enter image description here Dependency inversion - note that "Package A" owns/defines the abstraction (the interface); ownership is important, as that's what inverts the dependency, even if there are no separate deployment units.

So, there are a few ways to go about this. The way you described it, it seems that either (a) your behavior classes have very little to no data and get most of what they need from other classes (which is not ideal), or (b) they do have behavior-specific data, but there is some shared relevant data owned by the containers that they need as input (which is a bit better, design-wise). For example, I assume that the Environment class is relevant to almost all behaviors.

In either case, you can design the methods in the Behavior class to take in the data they need as parameters, but be very clear about what methods they are allowed to call on those parameters - so that, for example, if you pass in the Environment, or an Individual instance, they don't call the things that you might want to change or remove later on (because that's how you get tight coupling, and that's how you get your containers stuck with methods that are only needed by some specific behavior implementations, but not others). Perhaps a better alternative is to have this data stored in a separate object, which defines its own interface, and pass that object in (because that way the behaviors can't call unwanted stuff on their containers, so it requires less programmer discipline).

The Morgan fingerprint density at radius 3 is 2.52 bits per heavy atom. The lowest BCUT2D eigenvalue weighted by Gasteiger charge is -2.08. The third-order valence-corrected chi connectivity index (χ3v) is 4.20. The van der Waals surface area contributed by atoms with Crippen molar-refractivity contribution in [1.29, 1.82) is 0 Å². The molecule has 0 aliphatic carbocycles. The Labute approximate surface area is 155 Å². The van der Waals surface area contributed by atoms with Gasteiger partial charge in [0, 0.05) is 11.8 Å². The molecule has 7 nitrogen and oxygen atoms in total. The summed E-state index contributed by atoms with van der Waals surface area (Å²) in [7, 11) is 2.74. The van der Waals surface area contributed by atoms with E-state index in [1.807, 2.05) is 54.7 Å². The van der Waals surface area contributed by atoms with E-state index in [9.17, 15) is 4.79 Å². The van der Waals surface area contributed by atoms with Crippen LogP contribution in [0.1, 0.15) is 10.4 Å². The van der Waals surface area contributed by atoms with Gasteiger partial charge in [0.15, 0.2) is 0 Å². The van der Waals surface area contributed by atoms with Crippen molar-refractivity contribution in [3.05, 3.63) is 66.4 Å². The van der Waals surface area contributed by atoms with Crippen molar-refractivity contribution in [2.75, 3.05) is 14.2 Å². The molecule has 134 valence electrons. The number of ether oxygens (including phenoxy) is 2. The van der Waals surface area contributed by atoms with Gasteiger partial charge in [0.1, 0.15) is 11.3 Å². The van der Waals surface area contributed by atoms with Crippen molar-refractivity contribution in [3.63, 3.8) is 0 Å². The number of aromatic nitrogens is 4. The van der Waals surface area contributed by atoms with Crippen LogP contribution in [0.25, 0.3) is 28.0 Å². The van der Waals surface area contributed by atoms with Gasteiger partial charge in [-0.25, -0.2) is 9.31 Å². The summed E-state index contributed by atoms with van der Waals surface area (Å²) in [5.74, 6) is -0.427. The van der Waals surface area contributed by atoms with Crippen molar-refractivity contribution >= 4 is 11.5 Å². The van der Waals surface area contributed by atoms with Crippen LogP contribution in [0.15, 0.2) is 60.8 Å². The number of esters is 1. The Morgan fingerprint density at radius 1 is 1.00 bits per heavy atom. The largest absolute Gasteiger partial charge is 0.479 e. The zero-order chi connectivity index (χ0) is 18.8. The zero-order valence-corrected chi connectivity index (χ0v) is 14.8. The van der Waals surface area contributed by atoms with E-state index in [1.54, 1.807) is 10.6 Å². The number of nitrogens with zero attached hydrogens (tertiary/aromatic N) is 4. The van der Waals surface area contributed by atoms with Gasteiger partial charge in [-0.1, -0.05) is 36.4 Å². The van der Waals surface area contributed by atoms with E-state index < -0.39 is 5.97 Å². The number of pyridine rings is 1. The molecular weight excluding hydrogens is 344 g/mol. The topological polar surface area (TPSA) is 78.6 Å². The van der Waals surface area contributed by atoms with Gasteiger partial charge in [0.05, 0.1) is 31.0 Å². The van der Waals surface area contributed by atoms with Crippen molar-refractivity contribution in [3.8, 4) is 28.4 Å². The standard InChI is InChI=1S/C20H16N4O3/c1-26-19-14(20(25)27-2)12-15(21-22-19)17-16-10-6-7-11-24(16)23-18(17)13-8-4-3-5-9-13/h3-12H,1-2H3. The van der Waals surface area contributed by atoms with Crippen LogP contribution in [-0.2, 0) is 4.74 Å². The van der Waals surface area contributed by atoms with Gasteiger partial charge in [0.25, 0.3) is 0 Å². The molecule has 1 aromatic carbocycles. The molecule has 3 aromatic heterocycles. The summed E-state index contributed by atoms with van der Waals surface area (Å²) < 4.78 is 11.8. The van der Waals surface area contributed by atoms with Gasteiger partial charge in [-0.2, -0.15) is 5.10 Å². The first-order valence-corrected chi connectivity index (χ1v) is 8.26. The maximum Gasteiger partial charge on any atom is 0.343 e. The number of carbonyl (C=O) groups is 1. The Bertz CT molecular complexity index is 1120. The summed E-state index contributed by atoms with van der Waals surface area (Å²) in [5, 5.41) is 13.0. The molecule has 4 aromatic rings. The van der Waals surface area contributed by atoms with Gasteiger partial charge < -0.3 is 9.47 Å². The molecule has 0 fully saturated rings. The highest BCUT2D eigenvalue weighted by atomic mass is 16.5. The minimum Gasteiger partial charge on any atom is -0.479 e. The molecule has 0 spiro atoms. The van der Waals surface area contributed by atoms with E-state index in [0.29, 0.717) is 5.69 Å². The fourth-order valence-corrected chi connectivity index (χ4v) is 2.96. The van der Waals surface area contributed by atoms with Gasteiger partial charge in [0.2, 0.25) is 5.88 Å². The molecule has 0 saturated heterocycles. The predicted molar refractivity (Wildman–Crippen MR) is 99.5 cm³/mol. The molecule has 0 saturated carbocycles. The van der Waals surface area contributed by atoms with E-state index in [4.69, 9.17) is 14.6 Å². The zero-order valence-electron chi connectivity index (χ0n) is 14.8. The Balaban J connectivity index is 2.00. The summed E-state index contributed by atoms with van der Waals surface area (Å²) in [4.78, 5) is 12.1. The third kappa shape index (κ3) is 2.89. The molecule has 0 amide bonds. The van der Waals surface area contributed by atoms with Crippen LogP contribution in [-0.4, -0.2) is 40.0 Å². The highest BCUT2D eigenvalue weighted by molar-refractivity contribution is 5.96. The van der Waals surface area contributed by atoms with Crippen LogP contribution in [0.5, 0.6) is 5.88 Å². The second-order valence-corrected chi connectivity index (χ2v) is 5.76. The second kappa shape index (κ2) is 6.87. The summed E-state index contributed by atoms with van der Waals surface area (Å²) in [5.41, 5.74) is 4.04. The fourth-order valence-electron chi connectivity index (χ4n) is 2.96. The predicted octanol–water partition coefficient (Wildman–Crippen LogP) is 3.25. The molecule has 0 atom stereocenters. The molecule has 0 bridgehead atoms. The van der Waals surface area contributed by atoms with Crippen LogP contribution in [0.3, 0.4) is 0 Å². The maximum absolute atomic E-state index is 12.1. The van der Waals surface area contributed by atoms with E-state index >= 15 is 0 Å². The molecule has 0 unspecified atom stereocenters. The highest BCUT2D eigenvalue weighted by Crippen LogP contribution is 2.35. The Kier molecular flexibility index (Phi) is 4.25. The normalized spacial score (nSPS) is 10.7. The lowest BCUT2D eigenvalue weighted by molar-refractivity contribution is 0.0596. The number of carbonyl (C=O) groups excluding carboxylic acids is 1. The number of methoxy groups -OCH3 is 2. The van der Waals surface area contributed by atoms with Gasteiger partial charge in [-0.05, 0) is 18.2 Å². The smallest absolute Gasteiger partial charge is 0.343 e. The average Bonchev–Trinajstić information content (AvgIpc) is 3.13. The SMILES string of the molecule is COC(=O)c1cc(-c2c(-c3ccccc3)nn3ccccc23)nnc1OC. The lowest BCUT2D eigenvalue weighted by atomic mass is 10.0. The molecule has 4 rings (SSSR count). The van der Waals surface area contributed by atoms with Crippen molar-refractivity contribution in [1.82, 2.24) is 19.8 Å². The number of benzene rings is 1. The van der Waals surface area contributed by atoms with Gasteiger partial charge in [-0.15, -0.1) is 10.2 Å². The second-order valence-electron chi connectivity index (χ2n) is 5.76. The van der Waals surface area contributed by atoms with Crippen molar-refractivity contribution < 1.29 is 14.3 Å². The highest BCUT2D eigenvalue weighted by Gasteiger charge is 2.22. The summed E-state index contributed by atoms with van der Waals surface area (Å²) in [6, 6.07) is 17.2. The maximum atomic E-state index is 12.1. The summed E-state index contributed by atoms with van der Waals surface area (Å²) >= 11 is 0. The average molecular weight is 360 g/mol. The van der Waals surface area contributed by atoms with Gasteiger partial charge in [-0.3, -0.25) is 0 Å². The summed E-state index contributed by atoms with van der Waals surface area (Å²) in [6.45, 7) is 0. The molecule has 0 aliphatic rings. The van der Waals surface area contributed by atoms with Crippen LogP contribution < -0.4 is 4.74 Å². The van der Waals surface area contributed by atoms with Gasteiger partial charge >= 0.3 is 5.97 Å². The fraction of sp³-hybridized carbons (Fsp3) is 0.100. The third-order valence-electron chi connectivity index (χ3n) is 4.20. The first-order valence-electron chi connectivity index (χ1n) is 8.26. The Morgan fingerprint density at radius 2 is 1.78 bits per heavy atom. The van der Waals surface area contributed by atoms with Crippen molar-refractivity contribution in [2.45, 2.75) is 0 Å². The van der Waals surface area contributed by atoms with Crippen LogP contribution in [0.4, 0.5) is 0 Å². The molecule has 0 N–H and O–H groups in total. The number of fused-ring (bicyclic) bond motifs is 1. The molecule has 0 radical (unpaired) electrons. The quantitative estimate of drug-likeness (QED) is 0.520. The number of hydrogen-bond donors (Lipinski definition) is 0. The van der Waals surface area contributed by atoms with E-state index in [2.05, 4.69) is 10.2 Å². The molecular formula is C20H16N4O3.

Now, I said earlier that (a) is not ideal. Ideally, in OO, you want to make the Behavior subclasses as self-contained as possible. They shouldn't have to poke around other objects to extract data (that's a code smell that indicates that maybe most of that data should be moved to the Behavior class, or its subclasses); instead, they should own the related data, and their interface should mostly be designed so that the calling code can just "ask" them to do something for it (maybe passing in a few contextual parameters), and then forget about it, carrying on with its own business (basically, that's what Law of Demeter is really about). So if you can figure out how to model your classes in this way, you'll get the substitutability of the behavior classes that you need.

Another option that may be feasible (but may be an overkill - you'll have to think carefully about it and decide based on your knowledge of the problem area) is a design based on the Observer pattern as described in the Go4 book.

enter image description here

The Observer pattern itself is not too important here (as it solves a different problem), but some elements of it's structure could be. Essentially, Individual would correspond to the Subject (which, notice, is not abstract), but it would have only one abstract Observer (the Behavior). But what happens in the Layer B is the interesting part. If a concrete behavior (concrete observer) needs some state that needs to be placed in the Individual class (the subject), but that state is not general enough so that it applies to all behaviors, you can derive a special-purpose Individual, and have the concrete behavior maintain a reference to it (e.g., you pass it in during construction), so that it can get that state when it receives the update() message. Notice that Layer A is completely unaware of this.

As a final note, if you do go for this kind of thing, don't make this structure mandatory - if, in a particular case, there's no need for a derived Individual class, then don't create one.